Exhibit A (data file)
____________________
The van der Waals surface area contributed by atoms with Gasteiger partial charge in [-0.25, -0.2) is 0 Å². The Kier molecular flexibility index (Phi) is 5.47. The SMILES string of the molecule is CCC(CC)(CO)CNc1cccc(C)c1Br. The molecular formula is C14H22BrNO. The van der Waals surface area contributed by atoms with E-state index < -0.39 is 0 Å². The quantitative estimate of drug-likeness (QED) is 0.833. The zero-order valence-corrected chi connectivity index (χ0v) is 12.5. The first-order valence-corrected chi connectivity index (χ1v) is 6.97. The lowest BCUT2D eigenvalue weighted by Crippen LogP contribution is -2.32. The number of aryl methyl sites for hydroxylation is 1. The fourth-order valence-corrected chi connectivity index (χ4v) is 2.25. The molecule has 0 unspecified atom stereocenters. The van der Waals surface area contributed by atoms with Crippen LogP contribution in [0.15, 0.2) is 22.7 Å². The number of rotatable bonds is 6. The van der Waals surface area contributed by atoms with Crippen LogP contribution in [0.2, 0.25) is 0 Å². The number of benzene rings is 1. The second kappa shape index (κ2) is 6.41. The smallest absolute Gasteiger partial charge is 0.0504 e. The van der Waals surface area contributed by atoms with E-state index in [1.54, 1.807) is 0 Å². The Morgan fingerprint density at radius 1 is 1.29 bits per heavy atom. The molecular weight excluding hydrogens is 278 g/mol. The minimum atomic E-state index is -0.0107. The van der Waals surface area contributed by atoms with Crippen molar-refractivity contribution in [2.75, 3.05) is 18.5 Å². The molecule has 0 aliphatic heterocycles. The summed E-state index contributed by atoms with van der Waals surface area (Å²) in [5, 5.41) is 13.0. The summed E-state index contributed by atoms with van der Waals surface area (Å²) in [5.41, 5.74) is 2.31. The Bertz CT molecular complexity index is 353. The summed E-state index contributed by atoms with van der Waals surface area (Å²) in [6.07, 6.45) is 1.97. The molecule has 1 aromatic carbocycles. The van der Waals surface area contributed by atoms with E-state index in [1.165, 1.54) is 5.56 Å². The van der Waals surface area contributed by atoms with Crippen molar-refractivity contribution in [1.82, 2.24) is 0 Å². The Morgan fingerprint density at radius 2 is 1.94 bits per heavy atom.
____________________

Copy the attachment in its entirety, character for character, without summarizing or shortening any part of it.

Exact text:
The van der Waals surface area contributed by atoms with Gasteiger partial charge in [-0.25, -0.2) is 0 Å². The Kier molecular flexibility index (Phi) is 5.47. The SMILES string of the molecule is CCC(CC)(CO)CNc1cccc(C)c1Br. The molecular formula is C14H22BrNO. The van der Waals surface area contributed by atoms with E-state index < -0.39 is 0 Å². The quantitative estimate of drug-likeness (QED) is 0.833. The zero-order valence-corrected chi connectivity index (χ0v) is 12.5. The first-order valence-corrected chi connectivity index (χ1v) is 6.97. The lowest BCUT2D eigenvalue weighted by Crippen LogP contribution is -2.32. The number of aryl methyl sites for hydroxylation is 1. The fourth-order valence-corrected chi connectivity index (χ4v) is 2.25. The molecule has 0 unspecified atom stereocenters. The van der Waals surface area contributed by atoms with Crippen LogP contribution in [0.15, 0.2) is 22.7 Å². The number of rotatable bonds is 6. The van der Waals surface area contributed by atoms with Crippen LogP contribution in [0.2, 0.25) is 0 Å². The number of benzene rings is 1. The second kappa shape index (κ2) is 6.41. The smallest absolute Gasteiger partial charge is 0.0504 e. The van der Waals surface area contributed by atoms with E-state index in [1.54, 1.807) is 0 Å². The Morgan fingerprint density at radius 1 is 1.29 bits per heavy atom. The molecular weight excluding hydrogens is 278 g/mol. The minimum atomic E-state index is -0.0107. The van der Waals surface area contributed by atoms with Crippen molar-refractivity contribution in [2.75, 3.05) is 18.5 Å². The molecule has 0 aliphatic heterocycles. The summed E-state index contributed by atoms with van der Waals surface area (Å²) in [5, 5.41) is 13.0. The summed E-state index contributed by atoms with van der Waals surface area (Å²) in [5.41, 5.74) is 2.31. The Bertz CT molecular complexity index is 353. The summed E-state index contributed by atoms with van der Waals surface area (Å²) in [6.07, 6.45) is 1.97. The molecule has 1 aromatic carbocycles. The van der Waals surface area contributed by atoms with E-state index in [1.165, 1.54) is 5.56 Å². The van der Waals surface area contributed by atoms with Crippen molar-refractivity contribution in [1.82, 2.24) is 0 Å². The Morgan fingerprint density at radius 2 is 1.94 bits per heavy atom.